Since these are one-time All-Star games, the computer couldn't analyze what a team's historic tendencies are, say, on third-and-2 -- is it running, passing, changing zone coverage, making personnel substitutions? -- or how often it employs gimmick plays, or whether first-and-10 is a passing or running down. Rather, the computer had to analyze the talent of each All-Star squad and come up with lineups and strategies based on comparisons to teams of comparable skill throughout NFL history.
Once the button is pushed, there is no digital equivalent of thermonuclear war. Nothing like the whirring of machines and blinking of lights that accompanied Frankenstein's birth, either. The simulation takes a matter of minutes to go through all seven games. It generates a complete play-by-play report -- usually 150 to 175 plays per game -- and a box score. All games are played on a neutral site.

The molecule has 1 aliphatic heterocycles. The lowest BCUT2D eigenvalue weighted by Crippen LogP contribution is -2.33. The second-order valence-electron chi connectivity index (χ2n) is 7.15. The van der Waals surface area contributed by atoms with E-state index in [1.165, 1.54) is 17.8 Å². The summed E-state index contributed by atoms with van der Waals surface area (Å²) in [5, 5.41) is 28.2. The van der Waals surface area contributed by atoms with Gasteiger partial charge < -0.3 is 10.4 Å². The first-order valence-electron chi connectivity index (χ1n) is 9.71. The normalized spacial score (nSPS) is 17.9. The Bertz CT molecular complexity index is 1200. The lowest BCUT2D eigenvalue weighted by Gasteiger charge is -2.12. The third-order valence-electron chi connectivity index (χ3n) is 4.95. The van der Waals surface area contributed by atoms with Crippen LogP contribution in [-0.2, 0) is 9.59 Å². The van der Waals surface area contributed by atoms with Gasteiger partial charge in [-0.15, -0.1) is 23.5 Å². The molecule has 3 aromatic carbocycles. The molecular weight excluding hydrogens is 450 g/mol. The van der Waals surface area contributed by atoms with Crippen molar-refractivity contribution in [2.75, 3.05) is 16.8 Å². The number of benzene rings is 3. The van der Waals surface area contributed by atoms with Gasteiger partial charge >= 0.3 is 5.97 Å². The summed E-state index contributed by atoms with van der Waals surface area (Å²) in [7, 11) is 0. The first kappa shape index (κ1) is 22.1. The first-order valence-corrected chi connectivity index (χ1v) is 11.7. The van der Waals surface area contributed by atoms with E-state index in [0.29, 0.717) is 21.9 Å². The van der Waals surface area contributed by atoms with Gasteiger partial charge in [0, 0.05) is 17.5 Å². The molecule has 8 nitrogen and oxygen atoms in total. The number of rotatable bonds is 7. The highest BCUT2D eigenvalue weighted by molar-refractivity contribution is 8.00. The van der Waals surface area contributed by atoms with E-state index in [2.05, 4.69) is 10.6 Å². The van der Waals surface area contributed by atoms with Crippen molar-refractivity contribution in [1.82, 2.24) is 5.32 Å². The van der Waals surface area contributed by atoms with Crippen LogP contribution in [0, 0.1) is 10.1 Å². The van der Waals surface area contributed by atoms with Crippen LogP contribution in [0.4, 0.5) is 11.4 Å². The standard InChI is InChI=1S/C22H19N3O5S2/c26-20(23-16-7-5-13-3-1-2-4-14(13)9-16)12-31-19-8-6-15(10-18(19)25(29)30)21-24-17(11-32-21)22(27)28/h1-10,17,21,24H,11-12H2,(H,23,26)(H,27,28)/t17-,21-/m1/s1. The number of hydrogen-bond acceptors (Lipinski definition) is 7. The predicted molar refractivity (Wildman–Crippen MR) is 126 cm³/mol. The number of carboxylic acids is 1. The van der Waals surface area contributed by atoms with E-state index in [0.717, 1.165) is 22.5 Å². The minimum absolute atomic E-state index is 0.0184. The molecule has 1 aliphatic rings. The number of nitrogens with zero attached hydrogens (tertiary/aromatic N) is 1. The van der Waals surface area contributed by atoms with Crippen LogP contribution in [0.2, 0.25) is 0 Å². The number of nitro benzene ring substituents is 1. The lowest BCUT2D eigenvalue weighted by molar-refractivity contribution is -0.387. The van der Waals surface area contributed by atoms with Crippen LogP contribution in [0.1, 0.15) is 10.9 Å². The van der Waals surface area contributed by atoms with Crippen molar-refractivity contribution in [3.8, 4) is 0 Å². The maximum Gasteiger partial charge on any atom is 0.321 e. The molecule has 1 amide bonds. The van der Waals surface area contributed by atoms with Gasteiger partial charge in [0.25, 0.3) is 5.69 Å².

Let the games begin.
A ROSTER OF THE PLAYERS
These rosters consist of players from each college who were on
active rosters in 2001. Their performances from their 2000 season were used in the computer simulated
FLORIDA STATE SEMINOLES
Quarterbacks: Brad Johnson, Chris Weinke
Running Backs: Zack Crockett, Warrick Dunn, Travis Minor
Receivers/Tight Ends: Laveranues Coles, Ron Dugans, Marvin Minnis, Peter Warrick
Offensive Line: Char-ron Dorsey, Todd Fordham, Walter Jones, Kevin Long, Tra Thomas
Defensive Line: Tony Bryant, Jerry Johnson, Jamal Reynolds, Orpheus Roye, Corey Simon, Larry Smith, Greg Spires, Reinard Wilson